College for all?

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Being that I am a frequent reader of Bill Maxwell’s column in the St. Petersburg Times, I have stumbled upon this recent column that debates the worth of a college education..

Maxwell brings up some important questions in this column.

Do we have a moral obligation as a society to send as many young adults to college as possible?

The column states that many educators and parents feel differently about the issue.

Hard-line conservatives, such as Charles Murray, political scientist and scholar at the American Enterprise Institute, do not believe everyone should go to college who wants to go. Best known for his positions on race and intelligence, Murray argues that we should listen to the research.

“It has been empirically demonstrated,” he writes, “that doing well (B average or better) in a traditional college major in the arts and sciences requires levels of linguistic and logical/mathematical ability that only 10 to 15 percent of the nation’s youth possess. That doesn’t mean that only 10 to 15 percent should get more than a high school education. It does mean that the four-year residential program leading to a B.A. is the wrong model for a large majority of young people.”

Though this opinion, like any thoughtful opinion should, is based upon fact, I’m not sure that students should give up a college opportunity because their linguistic and mathematical skills aren’t up to par. I think that students, no matter their intelligence or skill level, should strive to learn as much about the world as they can. College isn’t solely about academic learning, it is also about social growth. It is often the coupling of a new social experience and academic rigor that can incite new potential for learning.

The two camps sharply disagree on whether we have a moral obligation as a society to send as many students as we can to college.

Murray is unequivocal: “We have a moral obligation to destroy the current role of the B.A. in American life. It has become an emblem of first-class citizenship for no good reason.”

Like Murray, Bryan Caplan, associate professor of economics at George Mason University, is blunt, if not cynical: “From a moral point of view, far too many students are going to college — just as far too many people stand up at concerts.”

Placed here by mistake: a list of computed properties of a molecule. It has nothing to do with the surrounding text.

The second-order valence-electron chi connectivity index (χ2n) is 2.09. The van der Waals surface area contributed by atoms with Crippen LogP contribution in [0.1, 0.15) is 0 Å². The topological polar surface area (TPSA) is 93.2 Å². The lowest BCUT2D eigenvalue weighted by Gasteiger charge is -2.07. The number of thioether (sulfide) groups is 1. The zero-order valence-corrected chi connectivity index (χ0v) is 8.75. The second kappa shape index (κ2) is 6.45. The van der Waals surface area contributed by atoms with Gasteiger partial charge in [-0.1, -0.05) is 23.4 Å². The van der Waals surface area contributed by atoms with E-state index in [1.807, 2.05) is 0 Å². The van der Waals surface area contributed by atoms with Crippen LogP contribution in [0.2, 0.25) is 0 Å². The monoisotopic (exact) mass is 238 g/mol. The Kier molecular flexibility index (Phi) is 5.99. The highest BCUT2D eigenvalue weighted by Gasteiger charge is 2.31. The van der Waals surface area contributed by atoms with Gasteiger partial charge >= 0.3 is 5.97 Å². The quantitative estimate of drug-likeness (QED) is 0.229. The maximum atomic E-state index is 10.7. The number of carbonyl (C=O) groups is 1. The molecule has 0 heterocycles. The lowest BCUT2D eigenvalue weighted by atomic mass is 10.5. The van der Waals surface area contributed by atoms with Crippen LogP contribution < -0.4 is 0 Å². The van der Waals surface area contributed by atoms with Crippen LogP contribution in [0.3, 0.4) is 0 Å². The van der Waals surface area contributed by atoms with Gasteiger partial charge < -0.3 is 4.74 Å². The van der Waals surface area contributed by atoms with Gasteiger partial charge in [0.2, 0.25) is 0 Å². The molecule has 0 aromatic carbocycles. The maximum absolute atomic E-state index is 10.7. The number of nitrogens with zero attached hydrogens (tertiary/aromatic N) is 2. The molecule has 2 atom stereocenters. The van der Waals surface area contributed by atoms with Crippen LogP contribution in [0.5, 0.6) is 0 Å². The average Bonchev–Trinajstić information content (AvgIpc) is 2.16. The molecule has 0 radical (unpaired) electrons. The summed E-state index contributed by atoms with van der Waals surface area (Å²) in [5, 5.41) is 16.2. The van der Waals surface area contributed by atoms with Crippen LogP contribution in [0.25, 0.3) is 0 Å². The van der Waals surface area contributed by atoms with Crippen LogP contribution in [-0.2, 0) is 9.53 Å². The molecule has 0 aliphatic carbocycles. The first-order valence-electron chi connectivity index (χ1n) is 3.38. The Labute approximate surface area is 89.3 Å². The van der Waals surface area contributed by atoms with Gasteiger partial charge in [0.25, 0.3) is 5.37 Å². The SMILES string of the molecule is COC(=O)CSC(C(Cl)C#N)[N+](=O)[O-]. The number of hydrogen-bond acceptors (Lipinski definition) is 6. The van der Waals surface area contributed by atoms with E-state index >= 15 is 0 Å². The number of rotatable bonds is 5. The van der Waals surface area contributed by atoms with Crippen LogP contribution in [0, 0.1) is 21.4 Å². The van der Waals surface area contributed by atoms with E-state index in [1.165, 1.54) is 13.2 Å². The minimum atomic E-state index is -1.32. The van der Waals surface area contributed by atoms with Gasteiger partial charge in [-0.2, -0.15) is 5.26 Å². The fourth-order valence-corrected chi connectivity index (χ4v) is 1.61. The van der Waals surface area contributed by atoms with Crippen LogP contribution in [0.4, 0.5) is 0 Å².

W. Norton Grubb, professor of policy, organization, measurement and evaluation at the University of California at Berkeley’s Graduate School of Education, argues the opposite of Murray and Caplan.

“We do have a moral obligation, emerging from several centuries of concern with equity in a highly inequitable country, to make access to and completion of college more equitable,” he writes. “But rather than proclaiming College for All, we should be stressing High School Graduation for All, emphasizing that such completion requires either college readiness or readiness for sustained employment — or for the combination of the two that has become so common.”

As a society we have a moral obligation to encourage the pursuit of a college education. We should never undervalue the importance of higher knowledge and new experiences. The human mind is a vast landscape left mostly untapped. If we encourage all students to pursue a higher level of education, we are encouraging them to expand their minds, which will ultimately alter the way they view the world. College is a great vehicle for the expansion of consciousness, as I said before, because it is a social experience as well as an academic one. It should not be looked at solely as a degree-providing institution that will land you a job that pays well. Money, though important, is not essential in the construction of character.

What do you think readers, do we have a moral obligation to send as many students to college as possible? What is a college education worth?

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